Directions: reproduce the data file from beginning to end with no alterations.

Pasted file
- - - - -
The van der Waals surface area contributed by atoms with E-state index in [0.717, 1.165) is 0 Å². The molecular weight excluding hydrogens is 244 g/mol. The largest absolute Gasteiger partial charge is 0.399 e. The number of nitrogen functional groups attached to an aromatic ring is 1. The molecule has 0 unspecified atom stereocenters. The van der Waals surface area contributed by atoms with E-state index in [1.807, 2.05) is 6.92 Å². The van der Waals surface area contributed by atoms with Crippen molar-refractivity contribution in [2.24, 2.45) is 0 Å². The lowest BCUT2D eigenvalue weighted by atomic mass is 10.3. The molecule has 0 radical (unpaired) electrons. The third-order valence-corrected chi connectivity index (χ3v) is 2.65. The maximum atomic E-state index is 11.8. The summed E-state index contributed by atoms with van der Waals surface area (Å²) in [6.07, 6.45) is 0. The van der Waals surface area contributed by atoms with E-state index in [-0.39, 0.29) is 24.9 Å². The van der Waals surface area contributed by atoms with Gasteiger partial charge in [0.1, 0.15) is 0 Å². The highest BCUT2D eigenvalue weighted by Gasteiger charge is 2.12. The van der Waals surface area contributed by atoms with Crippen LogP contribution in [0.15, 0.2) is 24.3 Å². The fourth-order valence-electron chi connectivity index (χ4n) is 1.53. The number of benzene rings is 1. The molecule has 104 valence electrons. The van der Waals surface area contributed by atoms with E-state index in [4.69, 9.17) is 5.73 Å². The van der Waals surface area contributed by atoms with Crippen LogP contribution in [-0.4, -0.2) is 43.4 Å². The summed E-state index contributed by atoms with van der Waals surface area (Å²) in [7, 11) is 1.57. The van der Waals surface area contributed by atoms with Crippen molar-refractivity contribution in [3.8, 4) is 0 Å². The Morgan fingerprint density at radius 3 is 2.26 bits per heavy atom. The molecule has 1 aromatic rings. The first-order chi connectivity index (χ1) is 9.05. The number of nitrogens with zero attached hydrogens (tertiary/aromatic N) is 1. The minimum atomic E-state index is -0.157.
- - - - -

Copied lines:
The van der Waals surface area contributed by atoms with E-state index in [0.717, 1.165) is 0 Å². The molecular weight excluding hydrogens is 244 g/mol. The largest absolute Gasteiger partial charge is 0.399 e. The number of nitrogen functional groups attached to an aromatic ring is 1. The molecule has 0 unspecified atom stereocenters. The van der Waals surface area contributed by atoms with E-state index in [1.807, 2.05) is 6.92 Å². The van der Waals surface area contributed by atoms with Crippen molar-refractivity contribution in [2.24, 2.45) is 0 Å². The lowest BCUT2D eigenvalue weighted by atomic mass is 10.3. The molecule has 0 radical (unpaired) electrons. The third-order valence-corrected chi connectivity index (χ3v) is 2.65. The maximum atomic E-state index is 11.8. The summed E-state index contributed by atoms with van der Waals surface area (Å²) in [6.07, 6.45) is 0. The van der Waals surface area contributed by atoms with E-state index in [-0.39, 0.29) is 24.9 Å². The van der Waals surface area contributed by atoms with Gasteiger partial charge in [0.1, 0.15) is 0 Å². The highest BCUT2D eigenvalue weighted by Gasteiger charge is 2.12. The van der Waals surface area contributed by atoms with Crippen LogP contribution in [0.15, 0.2) is 24.3 Å². The fourth-order valence-electron chi connectivity index (χ4n) is 1.53. The number of benzene rings is 1. The molecule has 104 valence electrons. The van der Waals surface area contributed by atoms with E-state index in [4.69, 9.17) is 5.73 Å². The van der Waals surface area contributed by atoms with Crippen LogP contribution in [-0.4, -0.2) is 43.4 Å². The summed E-state index contributed by atoms with van der Waals surface area (Å²) in [7, 11) is 1.57. The van der Waals surface area contributed by atoms with Crippen molar-refractivity contribution in [3.8, 4) is 0 Å². The Morgan fingerprint density at radius 3 is 2.26 bits per heavy atom. The molecule has 1 aromatic rings. The first-order chi connectivity index (χ1) is 9.05. The number of nitrogens with zero attached hydrogens (tertiary/aromatic N) is 1. The minimum atomic E-state index is -0.157.